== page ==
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I think this is typical Apple industrial design that sacrifices function for slick unique form factor. You will notice that they never show it with all the cables plugged in that you would need to use it in a professional setup.  Remember Thunderbolt 2 cables will probably only be 3 or 5 feet in length so it will be a cluster of cables power wall warts, I/O cables and external cabinets just to replace the functionality of a current Mac Pro Workstation that has Kona card for HDSDI I/O 4 TB of  Raid Storage and nVidea Graphics cards needed for Adobe products all in a single cabinet with one power cord..  The resulting footprint of the Mac Pro Trash Can will be much more messy and have a larger footprint and be susceptible to cable pull out or bad connections. 

 

Great specs if they had only put it in a conventional rectangular stackable and rack-able case.  Unfortunately because of all the proprietary internal parts and interconnects I doubt 3rd party repackaging it  into a more conventional expandable case will be possible.

This Mac Pro only has one flat side to stack stuff on (the Top) and that is the only exhaust port so the machine will quickly stop working if you put anything on top of it. Hasn't any of their industrial designers ever looked at a real working office or edit Bay?

 

What is funny is Apple used to make fun of PCs for all the messy cables needed to hook them up compared to the original iMac..  They have  come full circle and are now the ones that need the rats nest of cables and external boxes to make it functional. 

 

Did you ever notice that in all commercials and promotional videos  for Apple Hardware they almost Never show cables connected to anything.  Even when they show the screen lit up and displaying graphics there are no power cables plugged in and no Ethernet (before WiFi) or phone cords. or Keyboards or mice cables.  Most don't even show a keyboard or mouse unless they have to. 

 

I love it how they point out that when you swivel the new mac pro around the port labels light up.   But they don't mention the fact that if you have all the cables plugged in you won't be able to rotate it very far at all without pulling out cables.  I predict massive failure.to capture any of the professional market with this stupid anti-functional design.

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Heat rises. Centrally cooled with a single top fan makes a lot of sense.

The lack of expandability is troublesome to some, but shows the growing trend towards modularization. this is your computing core. Build storage to suit your needs, build interfaces to suit your needs, modularize your computing. Few people do things on one machine anymore.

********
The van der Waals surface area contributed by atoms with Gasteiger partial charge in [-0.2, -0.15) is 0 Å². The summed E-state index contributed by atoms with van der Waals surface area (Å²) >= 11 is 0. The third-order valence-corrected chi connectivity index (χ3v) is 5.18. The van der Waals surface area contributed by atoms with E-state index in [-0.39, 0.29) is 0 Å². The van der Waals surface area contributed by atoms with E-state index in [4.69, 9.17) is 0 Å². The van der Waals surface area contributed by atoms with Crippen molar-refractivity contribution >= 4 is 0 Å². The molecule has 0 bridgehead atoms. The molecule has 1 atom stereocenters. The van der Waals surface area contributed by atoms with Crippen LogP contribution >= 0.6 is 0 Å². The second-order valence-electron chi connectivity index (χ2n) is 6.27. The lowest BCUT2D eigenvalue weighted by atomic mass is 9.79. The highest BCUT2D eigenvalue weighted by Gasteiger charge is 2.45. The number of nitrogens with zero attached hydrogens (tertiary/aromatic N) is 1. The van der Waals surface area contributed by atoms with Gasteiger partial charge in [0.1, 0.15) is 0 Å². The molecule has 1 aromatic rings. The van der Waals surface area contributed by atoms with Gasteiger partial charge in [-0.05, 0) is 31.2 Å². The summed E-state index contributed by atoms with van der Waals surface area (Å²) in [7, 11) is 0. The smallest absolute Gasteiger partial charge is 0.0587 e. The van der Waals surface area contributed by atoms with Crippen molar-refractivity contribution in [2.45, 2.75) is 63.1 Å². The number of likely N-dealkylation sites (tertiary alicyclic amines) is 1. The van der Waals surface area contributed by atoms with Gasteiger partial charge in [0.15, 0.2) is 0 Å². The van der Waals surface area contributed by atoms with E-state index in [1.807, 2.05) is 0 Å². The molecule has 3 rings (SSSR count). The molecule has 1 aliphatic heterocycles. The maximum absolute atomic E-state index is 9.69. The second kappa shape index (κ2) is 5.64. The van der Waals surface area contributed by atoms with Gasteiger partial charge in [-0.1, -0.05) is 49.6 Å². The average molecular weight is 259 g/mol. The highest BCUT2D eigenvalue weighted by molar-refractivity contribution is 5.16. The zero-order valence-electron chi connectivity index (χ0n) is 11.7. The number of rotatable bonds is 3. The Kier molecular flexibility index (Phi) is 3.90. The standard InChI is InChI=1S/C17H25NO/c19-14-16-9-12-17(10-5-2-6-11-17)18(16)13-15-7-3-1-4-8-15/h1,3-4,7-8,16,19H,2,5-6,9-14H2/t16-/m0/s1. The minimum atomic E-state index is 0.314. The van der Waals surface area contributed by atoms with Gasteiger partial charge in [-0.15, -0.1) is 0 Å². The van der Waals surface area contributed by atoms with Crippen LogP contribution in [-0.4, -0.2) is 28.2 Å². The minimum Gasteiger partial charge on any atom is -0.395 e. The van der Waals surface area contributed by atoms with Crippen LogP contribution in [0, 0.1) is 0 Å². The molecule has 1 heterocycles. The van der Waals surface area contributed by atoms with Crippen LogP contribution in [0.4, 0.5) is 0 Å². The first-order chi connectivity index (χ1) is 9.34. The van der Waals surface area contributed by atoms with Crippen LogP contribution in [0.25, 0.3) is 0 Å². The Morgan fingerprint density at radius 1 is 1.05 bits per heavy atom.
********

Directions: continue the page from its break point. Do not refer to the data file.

Although I won't be an early adopter of the new machines (my tower is sill quite new), apple is doing what they've done many times in the past, and making waves by adopting, sometimes prematurely, the future of where computing is going. They are banking on the fact that they, and they're customer base are large enough to force the market into thunderbolt 2.0 after a slow adoption of thunderbolt. We'll see. Everyone complains about change, but I think apple has done some really smart things, and really, our common definition of computing is going to transition into a multi point model, rather than a single source model, and this machine embraces that fact. Native power fits what you need native, external for everything else because its being shared and farmed out anyway.

http://wanderingear.net

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Apple has been gradually moving away from internal expandability for sometime now.

 

Used to be that you could replace or upgrade the memory in Mac laptops, now it's all soldered to the motherboard. You used to be able to get an internal (and replaceable) optical drive, now your only choice is an external one. Their laptops used to have a built in Ethernet port, now your only choice is a Thunderbolt Ethernet adapter. Here's an interesting article on this trend:

http://www.wired.com/gadgetlab/2012/06/opinion-apple-retina-displa

 

The new Mac Pro just seems like another step on the same path.

 

I think this trend may have actually started with the original iPod which shipped with an internal battery that was not user replaceable and you had to send it into Apple and pay $99 to have the battery replaced. Some later iPod models had the battery soldered to the logic board or glued into the case, making it even more difficult to replace.

 

The performance of pretty much all lithium batteries degrades over time, so Apple basically took a component that they knew would have to be replaced at some point during the life of the product and made it non-user serviceable. They did this banking on the fact that most people would either upgrade before the battery had to be replaced, or would be ok sending in the device and paying a battery replacement fee if they wanted to keep using it.

 

Of course none of this seemed to end up hurting iPod sales any. Instead, it is one of the most successful consumer products ever.

 

And history suggests that Apple learned from this experience.